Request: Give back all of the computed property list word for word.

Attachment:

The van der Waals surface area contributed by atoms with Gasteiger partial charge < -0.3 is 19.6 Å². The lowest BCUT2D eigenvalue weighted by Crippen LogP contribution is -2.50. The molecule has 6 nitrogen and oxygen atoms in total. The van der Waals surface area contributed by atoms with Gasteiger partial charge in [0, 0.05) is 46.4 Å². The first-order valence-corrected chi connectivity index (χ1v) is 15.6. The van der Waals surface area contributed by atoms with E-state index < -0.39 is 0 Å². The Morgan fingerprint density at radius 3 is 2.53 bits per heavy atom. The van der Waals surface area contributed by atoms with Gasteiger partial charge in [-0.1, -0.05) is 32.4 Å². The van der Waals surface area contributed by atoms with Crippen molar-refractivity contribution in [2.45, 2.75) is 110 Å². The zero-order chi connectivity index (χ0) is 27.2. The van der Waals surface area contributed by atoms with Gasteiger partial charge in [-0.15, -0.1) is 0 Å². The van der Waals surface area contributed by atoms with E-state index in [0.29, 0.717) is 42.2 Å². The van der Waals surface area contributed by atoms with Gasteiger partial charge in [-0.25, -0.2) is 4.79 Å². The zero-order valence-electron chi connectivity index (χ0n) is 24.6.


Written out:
The van der Waals surface area contributed by atoms with Gasteiger partial charge < -0.3 is 19.6 Å². The lowest BCUT2D eigenvalue weighted by Crippen LogP contribution is -2.50. The molecule has 6 nitrogen and oxygen atoms in total. The van der Waals surface area contributed by atoms with Gasteiger partial charge in [0, 0.05) is 46.4 Å². The first-order valence-corrected chi connectivity index (χ1v) is 15.6. The van der Waals surface area contributed by atoms with E-state index < -0.39 is 0 Å². The Morgan fingerprint density at radius 3 is 2.53 bits per heavy atom. The van der Waals surface area contributed by atoms with Gasteiger partial charge in [-0.1, -0.05) is 32.4 Å². The van der Waals surface area contributed by atoms with Crippen molar-refractivity contribution in [2.45, 2.75) is 110 Å². The zero-order chi connectivity index (χ0) is 27.2. The van der Waals surface area contributed by atoms with Gasteiger partial charge in [-0.15, -0.1) is 0 Å². The van der Waals surface area contributed by atoms with E-state index in [0.29, 0.717) is 42.2 Å². The van der Waals surface area contributed by atoms with Gasteiger partial charge in [-0.25, -0.2) is 4.79 Å². The zero-order valence-electron chi connectivity index (χ0n) is 24.6.